Jan 16, 2014

17 very good books I read in 2013

I managed to read 35 books in 2013. Not as much as I had wanted but still more than I had read last year and the year before. Except for one or two, I found all of these books very interesting and knowledge-enhancing. And here are the top 17 of them. I found these books particularly interesting and recommend my readers not to miss them:

1.India Unbound: The Social and Economic Revolution from Independence to the Global Information Age by Gurcharan Das

I had heard so much about this book and yet had not been able to get my hands on it. Therefore, it was the first book I sought and read last year. Das, a brilliant businessman and a gifted writer, recounts India journey from its independence from British colonial masters in 1947  to independence from its internal elite masters in 1991 and its transformation from an impoverished centrally planned economy into a wildly growing vibrant free-market economy. Das has done a remarkable job of explaining how Nehru's socialist dreams and his daughter's actions ended up choking every entrepreneurial urges in India, what a businessman's life was like during the "license-permit raaj" and how the reforms of 1990s were initiated and what they have achieved so far. If only, half of the Nepalese who spend time blaming India for Nepal's woes read this book and learned about India own struggles, I guess Nepal would have been a different place.

2. Blue Ocean Strategy: How to Create Uncontested Market Space and Make Competition Irrelevant by W. Chan Kim and Renee Mouborgne

This book kinda challenges what you have learned about competition and strategies so far. The book discusses about a new strategy, 'Blue Ocean Strategy' which is in contrast to prevailing Red Ocean Strategy where competitors have turned the ocean red with each other's blood. In Blue Ocean Strategy, you disregard the prevailing assumption about your sector and industry and try to create an entirely new market for your products or services. If implemented properly Blue Ocean Strategy would turn the competition completely irrelevant. The book has included a few examples of what blue ocean strategy is like in practice and you can Google for more case studies. All of the case studies are very very interesting. I did have several aha moments. This is a must read book for any aspiring entrepreneur! 


3. The Beautiful Tree: A Personal Journey Into How the World's Poorest People Are Educating Themselves by James Tooley

The book is aptly titled a personal journey. It describes the personal journey of James Tooley who accidentally discovers low-cost private schools in the slums of India catering to the children of poor parents. He finds out that parents despite being literate and poor, take a lot of care while choosing schools for their children and hence, opt for low-cost private schools with low resource than for the free education provided by resource rich state run schools. He also finds out that students from these low-cost private schools generally perform better than their counterparts in state-run and INGO funded schools mainly because the school administration and teachers are more accountable in these private schools. The trend, however, is not endemic to India. Tooley travels across Africa in search of such schools and finds them. But what about China?, he wonders. Does China have such low-cost private schools too? You need to read the book to find out the answer.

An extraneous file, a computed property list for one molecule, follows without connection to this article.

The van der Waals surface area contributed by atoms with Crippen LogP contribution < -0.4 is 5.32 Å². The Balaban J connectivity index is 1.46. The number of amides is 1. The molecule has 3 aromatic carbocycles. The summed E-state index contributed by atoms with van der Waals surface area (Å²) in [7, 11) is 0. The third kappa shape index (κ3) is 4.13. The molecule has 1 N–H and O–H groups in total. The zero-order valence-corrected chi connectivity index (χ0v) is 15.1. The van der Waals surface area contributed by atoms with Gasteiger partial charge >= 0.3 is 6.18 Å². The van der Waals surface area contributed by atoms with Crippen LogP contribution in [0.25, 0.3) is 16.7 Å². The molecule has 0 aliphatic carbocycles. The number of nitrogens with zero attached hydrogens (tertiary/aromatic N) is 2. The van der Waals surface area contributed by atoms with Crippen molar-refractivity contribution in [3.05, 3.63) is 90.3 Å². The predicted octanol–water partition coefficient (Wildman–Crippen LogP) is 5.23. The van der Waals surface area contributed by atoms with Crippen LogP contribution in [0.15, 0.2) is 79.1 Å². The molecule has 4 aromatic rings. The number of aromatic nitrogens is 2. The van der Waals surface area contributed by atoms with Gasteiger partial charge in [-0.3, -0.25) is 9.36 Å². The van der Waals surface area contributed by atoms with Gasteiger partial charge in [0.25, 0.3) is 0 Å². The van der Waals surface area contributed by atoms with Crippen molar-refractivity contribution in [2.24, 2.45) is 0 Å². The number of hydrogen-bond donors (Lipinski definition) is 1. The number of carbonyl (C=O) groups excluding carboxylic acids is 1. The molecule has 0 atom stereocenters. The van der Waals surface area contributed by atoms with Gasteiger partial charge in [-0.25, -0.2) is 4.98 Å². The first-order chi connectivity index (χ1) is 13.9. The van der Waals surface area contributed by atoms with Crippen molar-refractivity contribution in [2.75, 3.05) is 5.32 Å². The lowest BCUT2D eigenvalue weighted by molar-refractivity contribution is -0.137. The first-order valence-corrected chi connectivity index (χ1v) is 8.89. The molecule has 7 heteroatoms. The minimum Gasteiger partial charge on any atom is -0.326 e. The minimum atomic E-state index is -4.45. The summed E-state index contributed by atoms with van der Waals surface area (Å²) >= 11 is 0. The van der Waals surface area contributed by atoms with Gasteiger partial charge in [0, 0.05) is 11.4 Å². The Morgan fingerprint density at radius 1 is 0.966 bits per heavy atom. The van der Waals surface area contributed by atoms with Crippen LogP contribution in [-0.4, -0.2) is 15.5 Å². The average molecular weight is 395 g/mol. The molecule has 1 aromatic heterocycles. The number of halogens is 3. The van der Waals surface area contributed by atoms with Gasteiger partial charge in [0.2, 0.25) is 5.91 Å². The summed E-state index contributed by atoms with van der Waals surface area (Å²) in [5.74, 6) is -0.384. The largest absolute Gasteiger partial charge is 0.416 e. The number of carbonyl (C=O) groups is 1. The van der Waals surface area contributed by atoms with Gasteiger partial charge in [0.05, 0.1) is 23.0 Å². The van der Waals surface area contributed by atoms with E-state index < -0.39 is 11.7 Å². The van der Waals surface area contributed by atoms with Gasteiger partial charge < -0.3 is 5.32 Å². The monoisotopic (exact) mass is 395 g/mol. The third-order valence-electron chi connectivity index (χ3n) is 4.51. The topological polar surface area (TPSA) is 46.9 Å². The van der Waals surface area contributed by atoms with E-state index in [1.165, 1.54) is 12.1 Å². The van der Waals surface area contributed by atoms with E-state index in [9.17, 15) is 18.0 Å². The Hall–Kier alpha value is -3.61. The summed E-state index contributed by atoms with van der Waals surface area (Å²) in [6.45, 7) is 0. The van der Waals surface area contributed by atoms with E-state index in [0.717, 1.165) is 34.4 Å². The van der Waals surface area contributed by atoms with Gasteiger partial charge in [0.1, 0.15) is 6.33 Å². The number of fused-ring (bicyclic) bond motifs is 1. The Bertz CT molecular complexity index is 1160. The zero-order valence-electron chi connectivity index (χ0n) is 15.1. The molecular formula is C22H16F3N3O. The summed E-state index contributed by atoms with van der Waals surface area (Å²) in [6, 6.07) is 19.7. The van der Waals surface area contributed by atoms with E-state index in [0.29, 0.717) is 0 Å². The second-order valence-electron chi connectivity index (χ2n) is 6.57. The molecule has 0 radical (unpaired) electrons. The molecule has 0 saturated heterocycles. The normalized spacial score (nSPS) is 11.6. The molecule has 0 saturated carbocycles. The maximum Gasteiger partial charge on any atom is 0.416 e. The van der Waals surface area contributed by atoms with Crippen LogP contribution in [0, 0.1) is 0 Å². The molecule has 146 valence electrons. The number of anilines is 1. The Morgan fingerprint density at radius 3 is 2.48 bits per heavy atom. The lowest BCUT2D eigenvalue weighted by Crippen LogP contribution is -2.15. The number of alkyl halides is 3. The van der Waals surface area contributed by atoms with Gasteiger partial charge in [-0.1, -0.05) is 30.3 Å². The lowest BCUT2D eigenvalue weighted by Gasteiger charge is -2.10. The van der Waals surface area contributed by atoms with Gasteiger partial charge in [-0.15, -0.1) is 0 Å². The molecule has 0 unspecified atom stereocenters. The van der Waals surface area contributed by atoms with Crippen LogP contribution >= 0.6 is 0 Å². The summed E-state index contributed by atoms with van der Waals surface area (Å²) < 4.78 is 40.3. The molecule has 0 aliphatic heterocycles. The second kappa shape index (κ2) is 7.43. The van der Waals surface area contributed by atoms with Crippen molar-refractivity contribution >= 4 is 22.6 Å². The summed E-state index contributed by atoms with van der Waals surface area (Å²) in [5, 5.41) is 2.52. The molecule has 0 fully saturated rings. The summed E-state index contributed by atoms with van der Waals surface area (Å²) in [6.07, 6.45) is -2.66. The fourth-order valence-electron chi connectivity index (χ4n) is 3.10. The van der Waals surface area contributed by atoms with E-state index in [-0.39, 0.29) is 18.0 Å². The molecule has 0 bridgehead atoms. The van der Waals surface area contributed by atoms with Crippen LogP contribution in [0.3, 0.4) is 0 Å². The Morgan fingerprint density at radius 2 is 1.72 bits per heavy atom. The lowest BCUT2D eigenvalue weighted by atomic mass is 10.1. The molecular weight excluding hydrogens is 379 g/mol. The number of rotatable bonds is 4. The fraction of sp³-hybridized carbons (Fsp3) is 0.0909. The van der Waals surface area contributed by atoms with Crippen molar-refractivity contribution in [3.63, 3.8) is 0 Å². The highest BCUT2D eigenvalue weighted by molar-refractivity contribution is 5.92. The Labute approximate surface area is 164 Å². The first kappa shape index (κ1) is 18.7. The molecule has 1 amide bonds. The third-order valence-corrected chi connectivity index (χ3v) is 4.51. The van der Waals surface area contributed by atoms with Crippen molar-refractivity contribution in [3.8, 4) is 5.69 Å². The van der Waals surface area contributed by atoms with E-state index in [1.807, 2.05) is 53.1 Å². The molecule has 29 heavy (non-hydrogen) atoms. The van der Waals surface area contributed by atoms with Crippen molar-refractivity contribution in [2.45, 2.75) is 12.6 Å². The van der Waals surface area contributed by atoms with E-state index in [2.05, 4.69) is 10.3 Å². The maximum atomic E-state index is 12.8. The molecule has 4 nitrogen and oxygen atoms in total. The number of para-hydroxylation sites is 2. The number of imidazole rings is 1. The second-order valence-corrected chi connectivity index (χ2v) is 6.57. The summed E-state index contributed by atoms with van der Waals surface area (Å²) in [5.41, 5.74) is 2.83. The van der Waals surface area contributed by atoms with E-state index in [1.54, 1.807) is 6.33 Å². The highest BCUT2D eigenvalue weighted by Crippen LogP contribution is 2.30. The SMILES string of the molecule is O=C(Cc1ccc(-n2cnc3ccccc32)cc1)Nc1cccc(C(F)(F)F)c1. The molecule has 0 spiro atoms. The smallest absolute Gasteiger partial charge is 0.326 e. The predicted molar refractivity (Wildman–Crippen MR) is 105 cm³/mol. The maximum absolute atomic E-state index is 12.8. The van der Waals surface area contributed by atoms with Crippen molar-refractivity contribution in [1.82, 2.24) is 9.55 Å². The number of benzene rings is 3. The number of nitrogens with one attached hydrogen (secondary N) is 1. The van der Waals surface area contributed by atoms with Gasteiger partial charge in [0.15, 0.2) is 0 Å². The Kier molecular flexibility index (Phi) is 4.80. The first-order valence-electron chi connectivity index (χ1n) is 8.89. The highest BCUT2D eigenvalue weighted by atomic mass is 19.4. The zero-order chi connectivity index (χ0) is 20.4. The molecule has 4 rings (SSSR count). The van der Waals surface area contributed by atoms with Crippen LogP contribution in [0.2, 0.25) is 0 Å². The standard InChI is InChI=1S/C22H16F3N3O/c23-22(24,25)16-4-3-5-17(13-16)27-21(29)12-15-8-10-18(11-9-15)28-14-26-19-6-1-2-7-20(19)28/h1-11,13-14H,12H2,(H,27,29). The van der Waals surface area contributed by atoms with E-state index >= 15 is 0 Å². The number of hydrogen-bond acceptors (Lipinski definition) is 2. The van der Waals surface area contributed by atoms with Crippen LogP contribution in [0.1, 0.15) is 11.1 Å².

4. Leaving Microsoft to Change the World: An Entrepreneur's Odyssey to Educate the World's Children by John Wood

In 1998, John Wood, an executive at Microsoft was trekking in Nepal to enjoy his vacation and relieve the stress from work. Apparently, a friend of his had told him, "If you get high enough in the mountains, you can't hear Steve Ballmer yelling at you anymore." His guide took him to a small school in Bahundanda whose headmaster told him that he hoped John would be different than other visitors and fulfill his promise of coming back next time with books. What happened from that point onward is history. John left his job at Microsoft and founded Room to Read which has provided millions of books and built thousands of libraries for schools in developing countries in Asia and Africa. The organization has also built many schools and provides scholarships to female students. This is a heart-warming tale of how a passionate individual could make the world a better place.

5. A Fine Balance by Rohinton Mistry


One of my most favorite novels tills date, A Fine Balance is a poignant story of a strong-willed widow, two tailors trying to escape caste violence and a boy who has been displaced from his naturally beautiful village. Living in the 1970s under the authoritarian atrocious rule of Indira Gandhi, their lives get inter-tangled when they are forced to share a flat. The novel is grim, very grim in fact. There are moments of joy, moments of hope for sure. But in overall, the book does not shy away from presenting grim realities of the then society and life in general and more than that the book does not spare its characters from vicious tricks of fate and life. But rest assured, the grim fiction presented by the novel is more closer on the reality's side than on fiction's and long after you finish the book you will be haunted by its characters.